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Clinical trial for women trying to conceive seeks participants across Scotland

Clinical trial for women trying to conceive seeks participants across Scotland

26th May 2023

Women from across Scotland are being invited to take part in an NHS clinical trial investigating the effectiveness of fertility treatments in those with polycystic ovary syndrome (PCOS)

The LOCI trial is looking for women with PCOS who are trying to conceive and are seeking treatment from a fertility clinic, to come forward with the aim of helping to increase the chances of becoming pregnant both for themselves and others with this condition.

This important study is investigating the effectiveness of drugs – Letrozole and Clomifene with or without Metformin – on fertility, pregnancy, and successful live births. The different treatments will aim to induce or ‘switch on’ ovulation – which is often disrupted in women affected by PCOS – and increase the chances of becoming pregnant.

Women taking part in LOCI will help clinicians and researchers to investigate the effectiveness of these drugs as they do not yet know which should be the first-line medication.

The study is taking place across Scotland in the following locations:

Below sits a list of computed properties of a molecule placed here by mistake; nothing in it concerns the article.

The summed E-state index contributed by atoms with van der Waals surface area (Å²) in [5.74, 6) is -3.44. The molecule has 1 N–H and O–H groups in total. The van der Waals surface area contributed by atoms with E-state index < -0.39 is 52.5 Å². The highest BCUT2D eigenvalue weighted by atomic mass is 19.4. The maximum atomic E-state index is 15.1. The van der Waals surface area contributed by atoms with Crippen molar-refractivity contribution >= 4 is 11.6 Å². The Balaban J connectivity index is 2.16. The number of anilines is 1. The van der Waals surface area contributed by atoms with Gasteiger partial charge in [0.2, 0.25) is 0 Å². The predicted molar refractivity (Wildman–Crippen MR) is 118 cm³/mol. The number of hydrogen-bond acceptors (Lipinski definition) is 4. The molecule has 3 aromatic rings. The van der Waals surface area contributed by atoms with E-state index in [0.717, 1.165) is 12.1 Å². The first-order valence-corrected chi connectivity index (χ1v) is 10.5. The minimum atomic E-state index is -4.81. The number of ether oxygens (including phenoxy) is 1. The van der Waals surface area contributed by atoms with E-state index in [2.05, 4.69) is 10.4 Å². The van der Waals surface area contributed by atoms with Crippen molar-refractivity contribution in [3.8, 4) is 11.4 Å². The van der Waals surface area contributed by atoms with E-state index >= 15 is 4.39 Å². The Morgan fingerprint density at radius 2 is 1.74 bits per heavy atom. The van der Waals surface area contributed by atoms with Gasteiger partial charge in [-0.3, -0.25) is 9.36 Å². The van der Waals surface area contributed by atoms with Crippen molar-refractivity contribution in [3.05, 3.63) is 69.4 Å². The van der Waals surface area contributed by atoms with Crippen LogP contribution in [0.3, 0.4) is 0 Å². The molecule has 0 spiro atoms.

• Aberdeen Fertility Centre
  • Royal Infirmary Edinburgh
  • University Hospital Crosshouse, Kilmarnock
  • Glasgow Royal Infirmary
  • Ninewells Hospital, Dundee
  • Forth Valley Royal Hospital, Larbert

Volunteering participants will take part in up to six treatment cycles of Letrozole or Clomifene, with or without the drug Metformin.

These drugs are already used and considered safe, but the results of LOCI will provide important insights into the benefit of the individual drugs and in combination – something which is still unknown.

Professor Abha Maheshwari, NHS Research Scotland Clinical Lead for Reproductive Health and Childbirth said: “By taking part in this randomised trial, you will be helping our research team to progress understanding of PCOS while giving women who have the condition a better chance of getting pregnant and giving birth in future.

“During your involvement, you will be monitored by your clinical team and treated with respect and dignity throughout. Your data will also be kept confidential at all times, and you are free to leave the study at any time.

“Furthermore, as an inclusive study, we welcome the participation of women of any ethnicity or background. If language or access barriers are an issue for you, please let us know as we would like to facilitate your taking part wherever possible. We can, for instance, provide an interpreter to aid you.”

In order to take part, participants must be aged between 18 and 42, have a formal diagnosis of PCOS, and be under the care of a fertility team. This is to ensure that the correct group of women are applying and that the right clinical care is in place.

More information on the LOCI trial can be found on the University of Birmingham's website. To discuss the trial and the possibility of a referral, please speak with your GP.

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